Inventing Xmas

Christmas is over but “the holidays” continue.

As you recover from over-eating, you might enjoy reading about how America’s modern Christmas traditions were born. About.com has a concise guide. One interesting tidbit on the first depiction of the modern Santa:

Santa’s suit features the stars and stripes of the American flag, and he’s distributing Christmas packages to the soldiers. One soldier is holding up a new pair of socks, which might be a boring present today, but would have been a highly prized item in the Army of the Potomac.

Beneath Nast’s illustration was the caption, “Santa Claus In Camp.” Appearing not long after the carnage at Antietam and Fredericksburg, the magazine cover is an apparent attempt to boost morale in a dark time.

If you saw the Colbert Christmas Special, you might remember Toby Keith singing “Santa Claus and Uncle Sam are one and the same.” I guess there was more truth to that than is widely recognized!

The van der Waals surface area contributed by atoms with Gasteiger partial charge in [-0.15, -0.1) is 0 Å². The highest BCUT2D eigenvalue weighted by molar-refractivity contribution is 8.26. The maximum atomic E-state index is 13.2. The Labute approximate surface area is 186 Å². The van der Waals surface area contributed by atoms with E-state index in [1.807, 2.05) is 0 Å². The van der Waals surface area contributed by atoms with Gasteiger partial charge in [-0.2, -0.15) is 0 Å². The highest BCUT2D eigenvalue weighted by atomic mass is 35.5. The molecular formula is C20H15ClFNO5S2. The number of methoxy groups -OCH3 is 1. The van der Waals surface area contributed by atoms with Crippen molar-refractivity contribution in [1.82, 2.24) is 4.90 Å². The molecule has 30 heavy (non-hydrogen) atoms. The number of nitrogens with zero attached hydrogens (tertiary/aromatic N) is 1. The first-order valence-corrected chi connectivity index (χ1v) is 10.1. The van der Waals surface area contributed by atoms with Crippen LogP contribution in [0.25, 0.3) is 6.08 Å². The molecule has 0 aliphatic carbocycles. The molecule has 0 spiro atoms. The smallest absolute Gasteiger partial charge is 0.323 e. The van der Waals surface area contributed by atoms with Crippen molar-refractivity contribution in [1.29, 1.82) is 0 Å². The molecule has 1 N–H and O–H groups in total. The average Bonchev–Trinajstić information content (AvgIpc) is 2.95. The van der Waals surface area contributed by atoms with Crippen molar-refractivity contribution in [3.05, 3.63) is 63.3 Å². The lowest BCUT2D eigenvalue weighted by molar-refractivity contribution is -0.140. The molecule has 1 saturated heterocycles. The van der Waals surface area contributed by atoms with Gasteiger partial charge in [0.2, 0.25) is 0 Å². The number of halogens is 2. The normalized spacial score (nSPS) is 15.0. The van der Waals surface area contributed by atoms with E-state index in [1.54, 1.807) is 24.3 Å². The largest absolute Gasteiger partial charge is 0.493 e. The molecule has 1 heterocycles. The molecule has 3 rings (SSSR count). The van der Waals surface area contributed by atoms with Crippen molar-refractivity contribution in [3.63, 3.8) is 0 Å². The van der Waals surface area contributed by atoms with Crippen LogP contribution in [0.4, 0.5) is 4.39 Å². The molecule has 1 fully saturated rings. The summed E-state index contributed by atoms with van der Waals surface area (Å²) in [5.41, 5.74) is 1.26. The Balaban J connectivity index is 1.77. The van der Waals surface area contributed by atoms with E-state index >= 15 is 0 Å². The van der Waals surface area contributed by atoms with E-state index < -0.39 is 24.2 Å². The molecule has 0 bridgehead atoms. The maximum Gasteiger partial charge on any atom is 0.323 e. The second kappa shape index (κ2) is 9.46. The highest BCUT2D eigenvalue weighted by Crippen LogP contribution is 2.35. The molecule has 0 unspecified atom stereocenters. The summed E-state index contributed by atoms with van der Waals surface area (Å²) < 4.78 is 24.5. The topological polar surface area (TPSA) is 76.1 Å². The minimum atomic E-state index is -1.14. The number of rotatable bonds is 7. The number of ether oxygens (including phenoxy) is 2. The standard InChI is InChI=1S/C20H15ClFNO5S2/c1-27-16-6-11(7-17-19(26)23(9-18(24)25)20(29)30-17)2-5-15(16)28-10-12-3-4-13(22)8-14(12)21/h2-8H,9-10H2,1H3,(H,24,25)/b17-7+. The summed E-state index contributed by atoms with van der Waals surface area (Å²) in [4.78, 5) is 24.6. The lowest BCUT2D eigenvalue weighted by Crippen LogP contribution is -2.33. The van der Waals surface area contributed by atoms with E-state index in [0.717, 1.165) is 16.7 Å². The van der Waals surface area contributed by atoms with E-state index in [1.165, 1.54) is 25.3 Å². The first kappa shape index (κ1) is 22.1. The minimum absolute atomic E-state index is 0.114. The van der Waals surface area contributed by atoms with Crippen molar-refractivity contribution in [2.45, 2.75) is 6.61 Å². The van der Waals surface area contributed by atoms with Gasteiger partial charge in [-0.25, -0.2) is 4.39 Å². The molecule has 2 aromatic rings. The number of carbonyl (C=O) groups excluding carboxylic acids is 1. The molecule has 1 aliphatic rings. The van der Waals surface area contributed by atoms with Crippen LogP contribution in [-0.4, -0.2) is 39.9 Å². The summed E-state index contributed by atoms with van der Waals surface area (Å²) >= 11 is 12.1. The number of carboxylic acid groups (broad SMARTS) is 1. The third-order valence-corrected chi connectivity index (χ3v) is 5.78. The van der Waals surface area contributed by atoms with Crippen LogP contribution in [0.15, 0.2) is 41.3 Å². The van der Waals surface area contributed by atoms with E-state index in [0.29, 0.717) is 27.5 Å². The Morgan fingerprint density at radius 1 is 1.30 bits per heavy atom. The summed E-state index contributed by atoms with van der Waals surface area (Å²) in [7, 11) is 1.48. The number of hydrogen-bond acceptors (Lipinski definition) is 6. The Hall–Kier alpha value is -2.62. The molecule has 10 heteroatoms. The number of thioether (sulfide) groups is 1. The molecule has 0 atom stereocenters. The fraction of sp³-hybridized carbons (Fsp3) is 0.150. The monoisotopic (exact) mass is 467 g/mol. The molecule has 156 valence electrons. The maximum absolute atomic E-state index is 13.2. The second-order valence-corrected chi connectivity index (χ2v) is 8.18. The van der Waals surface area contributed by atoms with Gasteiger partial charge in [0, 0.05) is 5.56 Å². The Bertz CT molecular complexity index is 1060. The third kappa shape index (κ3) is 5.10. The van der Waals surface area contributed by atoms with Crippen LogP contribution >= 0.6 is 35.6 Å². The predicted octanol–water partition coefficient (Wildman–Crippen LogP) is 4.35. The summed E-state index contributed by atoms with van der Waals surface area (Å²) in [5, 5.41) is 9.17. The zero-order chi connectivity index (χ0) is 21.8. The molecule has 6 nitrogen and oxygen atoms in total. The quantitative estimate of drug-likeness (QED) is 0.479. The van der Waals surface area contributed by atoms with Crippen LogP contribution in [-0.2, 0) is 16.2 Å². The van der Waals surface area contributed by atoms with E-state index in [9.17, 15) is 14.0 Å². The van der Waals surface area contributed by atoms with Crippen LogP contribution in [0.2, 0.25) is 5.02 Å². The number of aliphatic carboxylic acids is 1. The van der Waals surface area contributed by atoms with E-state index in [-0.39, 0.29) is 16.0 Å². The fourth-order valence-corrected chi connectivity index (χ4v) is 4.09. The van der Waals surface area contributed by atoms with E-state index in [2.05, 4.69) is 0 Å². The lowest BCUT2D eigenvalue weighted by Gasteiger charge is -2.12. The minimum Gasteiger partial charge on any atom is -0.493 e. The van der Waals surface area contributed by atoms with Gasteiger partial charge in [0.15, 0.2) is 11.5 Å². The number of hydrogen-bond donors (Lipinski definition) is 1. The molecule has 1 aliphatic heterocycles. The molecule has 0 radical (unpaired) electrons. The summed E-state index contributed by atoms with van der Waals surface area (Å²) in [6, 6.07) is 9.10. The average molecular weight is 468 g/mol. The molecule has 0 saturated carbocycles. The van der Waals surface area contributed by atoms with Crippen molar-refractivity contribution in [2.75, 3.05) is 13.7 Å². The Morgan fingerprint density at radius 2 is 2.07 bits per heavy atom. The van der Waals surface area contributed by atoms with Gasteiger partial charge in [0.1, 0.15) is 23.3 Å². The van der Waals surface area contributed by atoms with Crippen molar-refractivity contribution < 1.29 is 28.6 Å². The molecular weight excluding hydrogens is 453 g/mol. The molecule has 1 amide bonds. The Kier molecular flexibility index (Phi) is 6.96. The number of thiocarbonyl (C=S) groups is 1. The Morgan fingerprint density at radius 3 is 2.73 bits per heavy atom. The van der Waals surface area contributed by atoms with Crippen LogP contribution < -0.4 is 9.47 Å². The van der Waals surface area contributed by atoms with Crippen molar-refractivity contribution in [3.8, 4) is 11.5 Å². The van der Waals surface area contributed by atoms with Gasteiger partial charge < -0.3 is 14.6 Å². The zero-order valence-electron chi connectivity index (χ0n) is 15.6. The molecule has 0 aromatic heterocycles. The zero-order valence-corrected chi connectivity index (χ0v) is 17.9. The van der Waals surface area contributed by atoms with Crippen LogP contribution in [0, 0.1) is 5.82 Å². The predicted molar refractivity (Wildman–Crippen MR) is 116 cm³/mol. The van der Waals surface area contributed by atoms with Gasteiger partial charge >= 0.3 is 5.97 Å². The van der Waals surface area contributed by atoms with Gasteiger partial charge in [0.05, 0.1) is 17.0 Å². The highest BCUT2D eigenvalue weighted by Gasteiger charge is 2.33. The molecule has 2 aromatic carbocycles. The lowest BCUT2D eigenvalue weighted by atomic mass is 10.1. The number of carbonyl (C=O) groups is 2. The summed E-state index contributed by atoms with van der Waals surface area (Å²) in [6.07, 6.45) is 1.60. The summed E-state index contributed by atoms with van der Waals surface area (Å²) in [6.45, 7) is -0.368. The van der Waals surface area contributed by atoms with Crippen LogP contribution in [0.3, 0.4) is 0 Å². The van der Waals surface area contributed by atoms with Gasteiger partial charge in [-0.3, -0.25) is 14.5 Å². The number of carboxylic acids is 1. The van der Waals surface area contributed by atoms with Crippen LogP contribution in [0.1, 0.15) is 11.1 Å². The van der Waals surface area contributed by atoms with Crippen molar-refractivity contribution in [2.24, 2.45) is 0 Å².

Burying the lede?

The NYT has a new article explaining in a decent length how currency-finagling led to a codependent financial relationship between China and the US over the last few years. Yes, that’s all very informative, but as is often the case they slip the best part in towards the end, where most readers will have already given up.

In a glassed-in room in a nondescript office building in Washington, the Treasury conducts nearly daily auctions of billions of dollars’ worth of government bonds. An old Army helmet sits on a shelf: as a lark, Treasury officials have been known to strap it on while they monitor incoming bids.

With a line like that, it’s criminal that the photograph for the article was Secretary Paulson and President Hu wearing boring suits.

Best poll ever?

Friday, December 26, 2008
Teens Skipping Breakfast Tend To Have Sex Earlier In Life: Poll
TOKYO (Kyodo)—A recent national poll of around 1,500 people has shown that those who skipped breakfast in their early teens first had sexual intercourse at an average age of 17.5 years, earlier than 19.4 for those who had breakfast every day and an average 19 for all those polled, according to a health ministry study panel.